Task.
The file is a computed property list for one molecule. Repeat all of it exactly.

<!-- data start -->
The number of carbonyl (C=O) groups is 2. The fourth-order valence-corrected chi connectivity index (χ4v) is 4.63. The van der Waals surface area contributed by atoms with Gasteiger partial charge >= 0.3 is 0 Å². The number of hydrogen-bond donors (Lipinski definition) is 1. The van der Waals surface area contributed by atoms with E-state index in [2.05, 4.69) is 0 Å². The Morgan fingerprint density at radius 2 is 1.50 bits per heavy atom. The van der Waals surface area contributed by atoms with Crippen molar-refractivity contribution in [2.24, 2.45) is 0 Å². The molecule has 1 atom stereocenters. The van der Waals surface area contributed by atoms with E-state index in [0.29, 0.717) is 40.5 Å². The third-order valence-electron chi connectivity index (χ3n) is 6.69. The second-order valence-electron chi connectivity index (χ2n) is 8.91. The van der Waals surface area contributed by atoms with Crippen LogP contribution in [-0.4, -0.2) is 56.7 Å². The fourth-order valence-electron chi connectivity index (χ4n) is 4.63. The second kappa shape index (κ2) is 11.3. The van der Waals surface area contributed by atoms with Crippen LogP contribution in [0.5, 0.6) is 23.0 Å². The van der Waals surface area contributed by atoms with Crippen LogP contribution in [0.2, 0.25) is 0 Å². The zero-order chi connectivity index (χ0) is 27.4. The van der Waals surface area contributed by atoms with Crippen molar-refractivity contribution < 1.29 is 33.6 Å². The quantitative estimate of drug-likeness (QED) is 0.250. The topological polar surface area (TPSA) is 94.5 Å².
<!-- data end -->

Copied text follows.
The number of carbonyl (C=O) groups is 2. The fourth-order valence-corrected chi connectivity index (χ4v) is 4.63. The van der Waals surface area contributed by atoms with Gasteiger partial charge >= 0.3 is 0 Å². The number of hydrogen-bond donors (Lipinski definition) is 1. The van der Waals surface area contributed by atoms with E-state index in [2.05, 4.69) is 0 Å². The Morgan fingerprint density at radius 2 is 1.50 bits per heavy atom. The van der Waals surface area contributed by atoms with Crippen molar-refractivity contribution in [2.24, 2.45) is 0 Å². The molecule has 1 atom stereocenters. The van der Waals surface area contributed by atoms with E-state index in [0.29, 0.717) is 40.5 Å². The third-order valence-electron chi connectivity index (χ3n) is 6.69. The second-order valence-electron chi connectivity index (χ2n) is 8.91. The van der Waals surface area contributed by atoms with Crippen LogP contribution in [-0.4, -0.2) is 56.7 Å². The fourth-order valence-electron chi connectivity index (χ4n) is 4.63. The second kappa shape index (κ2) is 11.3. The van der Waals surface area contributed by atoms with Crippen LogP contribution in [0.5, 0.6) is 23.0 Å². The van der Waals surface area contributed by atoms with Crippen LogP contribution in [0.2, 0.25) is 0 Å². The zero-order chi connectivity index (χ0) is 27.4. The van der Waals surface area contributed by atoms with Crippen molar-refractivity contribution < 1.29 is 33.6 Å². The quantitative estimate of drug-likeness (QED) is 0.250. The topological polar surface area (TPSA) is 94.5 Å².